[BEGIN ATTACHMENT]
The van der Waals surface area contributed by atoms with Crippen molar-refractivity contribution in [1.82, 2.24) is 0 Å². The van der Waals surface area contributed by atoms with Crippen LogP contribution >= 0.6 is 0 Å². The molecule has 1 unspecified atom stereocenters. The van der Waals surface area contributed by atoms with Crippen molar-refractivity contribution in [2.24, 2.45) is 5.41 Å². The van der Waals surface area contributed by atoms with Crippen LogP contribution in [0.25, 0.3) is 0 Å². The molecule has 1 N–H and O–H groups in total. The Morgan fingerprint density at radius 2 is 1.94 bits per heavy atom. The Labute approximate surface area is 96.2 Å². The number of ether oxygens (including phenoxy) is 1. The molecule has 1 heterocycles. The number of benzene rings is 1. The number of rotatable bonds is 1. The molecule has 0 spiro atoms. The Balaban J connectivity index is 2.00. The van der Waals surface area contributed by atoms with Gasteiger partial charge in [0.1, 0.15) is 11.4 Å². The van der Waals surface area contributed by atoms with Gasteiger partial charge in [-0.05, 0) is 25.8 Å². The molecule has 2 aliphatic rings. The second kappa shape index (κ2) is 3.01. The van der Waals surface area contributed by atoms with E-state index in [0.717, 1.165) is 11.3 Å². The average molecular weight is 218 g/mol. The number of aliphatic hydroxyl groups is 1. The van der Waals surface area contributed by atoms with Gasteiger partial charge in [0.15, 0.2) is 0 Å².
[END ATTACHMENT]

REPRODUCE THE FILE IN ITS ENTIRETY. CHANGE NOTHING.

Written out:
The van der Waals surface area contributed by atoms with Crippen molar-refractivity contribution in [1.82, 2.24) is 0 Å². The van der Waals surface area contributed by atoms with Crippen LogP contribution >= 0.6 is 0 Å². The molecule has 1 unspecified atom stereocenters. The van der Waals surface area contributed by atoms with Crippen molar-refractivity contribution in [2.24, 2.45) is 5.41 Å². The van der Waals surface area contributed by atoms with Crippen LogP contribution in [0.25, 0.3) is 0 Å². The molecule has 1 N–H and O–H groups in total. The Morgan fingerprint density at radius 2 is 1.94 bits per heavy atom. The Labute approximate surface area is 96.2 Å². The number of ether oxygens (including phenoxy) is 1. The molecule has 1 heterocycles. The number of benzene rings is 1. The number of rotatable bonds is 1. The molecule has 0 spiro atoms. The Balaban J connectivity index is 2.00. The van der Waals surface area contributed by atoms with Gasteiger partial charge in [0.1, 0.15) is 11.4 Å². The van der Waals surface area contributed by atoms with Gasteiger partial charge in [-0.05, 0) is 25.8 Å². The molecule has 2 aliphatic rings. The second kappa shape index (κ2) is 3.01. The van der Waals surface area contributed by atoms with E-state index in [0.717, 1.165) is 11.3 Å². The average molecular weight is 218 g/mol. The number of aliphatic hydroxyl groups is 1. The van der Waals surface area contributed by atoms with Gasteiger partial charge in [0.15, 0.2) is 0 Å².